This wasn't that painful, for a couple reasons. It was large print, easy to read, and had multiple, large illustrations.
So when I say 'not painful' I really mean it was quick so it wasn't painful for that long of a time. The writing isn't horrible, but isn't great. More than that, the problems lie with the general conceit of this TV series.
Do you sense a long, fandom related rant? Because, well, that's what you're going to get. Before the minion of Prime characters in RiD season two - specifically episode ten, and the revelation of what happened to Soundwave, it was easy enough to imagine this was loosely based on Prime - without being a direct sequel. With these mentions, however, it's clear that the two shows are more directly connected than I'd been able to believe in the past.
It's a rude awakening. Season two, and season three - or two-point-five depending on who you ask - are better than season one, but they don't fix the main problem I have with this series. And no, it's not that it's made exclusively for children. My real problem is that believing that 'making it for children' and 'dumbing it down' are the same thing. This serves children poorly, especially after Prime which dealt with serious issues like PTSD after combat situations, but keeping in mind that it was a show for children. And while Prime deftly handled these types of situations, ensuring that children wouldn't be fearful, but also keeping adults engaged, they breeched the children-versus-adults gap in cartoons. It wasn't either or. It was entertaining for both.
RiD is more cheerful, which I think fits the attitude of making it solely for children. Or at least making it solely for children as their target audience. Then again, Beast Machines - brilliant, the first Transformers franchise targeting adults solely - wasn't quite as cheerful - and didn't get renewed for season two. Perhaps the less forcefully optimistic Prime was doomed to be cancelled simply due to that nature. Cheering it up as RiD was a good idea in this case; dumbing it down was not.
It only makes it more clear that Prime was superior. Grimlock is now a former Decepticon, stupid, goofy, and clumsy. Whereas his original counterpart was sulky at having to obey Optimus Prime, this version is loyal as a puppy, eager to prove his worth to Bumblebee, the new Autobot leader on Earth. They kept his literal teeth, and took away his metaphorical teeth. He's grown on me, but still isn't as dear to me as the ornery Grimlock, or even better, the more cunning Grimlock in IDW. (In which it's been postulated that he might be playing dumb so people underestimate him.)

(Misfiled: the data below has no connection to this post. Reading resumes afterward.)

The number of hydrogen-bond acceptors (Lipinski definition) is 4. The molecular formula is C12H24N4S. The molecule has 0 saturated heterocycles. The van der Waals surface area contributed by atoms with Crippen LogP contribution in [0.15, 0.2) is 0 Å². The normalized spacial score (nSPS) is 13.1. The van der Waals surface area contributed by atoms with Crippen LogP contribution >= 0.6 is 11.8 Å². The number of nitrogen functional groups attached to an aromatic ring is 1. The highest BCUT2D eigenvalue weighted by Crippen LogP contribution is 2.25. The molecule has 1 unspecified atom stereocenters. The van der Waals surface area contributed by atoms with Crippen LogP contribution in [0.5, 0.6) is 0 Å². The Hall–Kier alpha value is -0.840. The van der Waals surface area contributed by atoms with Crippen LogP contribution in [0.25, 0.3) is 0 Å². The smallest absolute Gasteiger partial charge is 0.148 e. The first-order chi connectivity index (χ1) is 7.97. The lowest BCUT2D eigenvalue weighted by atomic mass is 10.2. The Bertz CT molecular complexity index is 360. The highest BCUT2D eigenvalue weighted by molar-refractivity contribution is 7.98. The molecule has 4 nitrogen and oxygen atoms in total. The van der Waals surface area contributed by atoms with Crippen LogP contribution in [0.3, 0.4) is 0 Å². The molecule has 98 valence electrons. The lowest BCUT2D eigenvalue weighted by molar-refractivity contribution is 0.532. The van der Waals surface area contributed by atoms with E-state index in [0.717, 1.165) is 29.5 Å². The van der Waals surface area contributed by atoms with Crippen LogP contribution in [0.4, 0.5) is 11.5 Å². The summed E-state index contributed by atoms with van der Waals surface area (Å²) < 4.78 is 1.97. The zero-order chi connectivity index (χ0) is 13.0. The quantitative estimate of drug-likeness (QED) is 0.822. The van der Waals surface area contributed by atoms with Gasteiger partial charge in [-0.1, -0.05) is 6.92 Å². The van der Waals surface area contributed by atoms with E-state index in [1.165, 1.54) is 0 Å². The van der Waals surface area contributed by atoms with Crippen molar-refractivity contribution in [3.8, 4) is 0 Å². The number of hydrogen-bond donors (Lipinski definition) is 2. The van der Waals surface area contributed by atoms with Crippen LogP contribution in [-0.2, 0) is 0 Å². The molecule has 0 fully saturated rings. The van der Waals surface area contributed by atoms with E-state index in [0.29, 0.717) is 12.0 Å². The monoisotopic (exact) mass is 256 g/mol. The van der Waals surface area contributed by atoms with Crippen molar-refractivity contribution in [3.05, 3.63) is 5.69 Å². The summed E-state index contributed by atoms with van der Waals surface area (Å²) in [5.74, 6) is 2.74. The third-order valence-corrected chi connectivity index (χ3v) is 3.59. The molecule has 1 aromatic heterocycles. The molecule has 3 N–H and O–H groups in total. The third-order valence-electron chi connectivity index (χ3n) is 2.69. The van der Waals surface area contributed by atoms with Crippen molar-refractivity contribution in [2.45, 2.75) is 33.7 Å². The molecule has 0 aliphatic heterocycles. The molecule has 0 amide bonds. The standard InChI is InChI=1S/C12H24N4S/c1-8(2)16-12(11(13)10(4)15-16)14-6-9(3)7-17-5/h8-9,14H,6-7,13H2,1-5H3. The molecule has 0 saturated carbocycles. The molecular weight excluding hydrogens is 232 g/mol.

It harkens back to G1: good is good and bad is bad, and they might change sides occasionally in RiD, but it's mostly black and white. It's flat, it's uninteresting, and it doesn't force children to think, or really reflect the world around them. It's also coming back for a fourth - or third, depending on who you ask - season. (The people involved in the show who've said their in the studio for this, though, tend to call it season four.)
Which brings me directly to this book. It uses a plot Prime has - oh, no, Prime is evil! - except Prime did it more subtly and with far more thought and grace. The reasons why this was done are different: the narrative is different in each case, the ways this are used are different, but it's similar enough to call immediate attention to the fact that this is a borrowed plot. More than that, it calls into question why they would do this. Prime was far superior, and was bound to use this in a more complex, engaging way. Why call attention to how inferior this show is by making such direct comparisons inevitable? (In my opinion, they did the same thing in the episode I mention earlier: season 2, episode ten, called Portals. It uses the Shadowzone concept, but with far less warmth, humor, or complexity, and also making Soundwave far less intimidatingly creepy as before. They dumbed down everything, making me wonder why they would do this in a way that called such immediate and direct comparisons.)
I don't know, but I'd gotten softer on RiD after seasons two and three. I was willing to read this - buy it even - because I'd figured I'd softened on this whole franchise. This plot twist made me really angry, though, because why use something that just makes me sigh wistfully and be eager for Prime? Ugh, ugh, ugh.
At least they kept that abomination Drift out of this. Drift, I'm convinced, should be written by these people:
That's it. James Roberts. No one else write Drift, alright?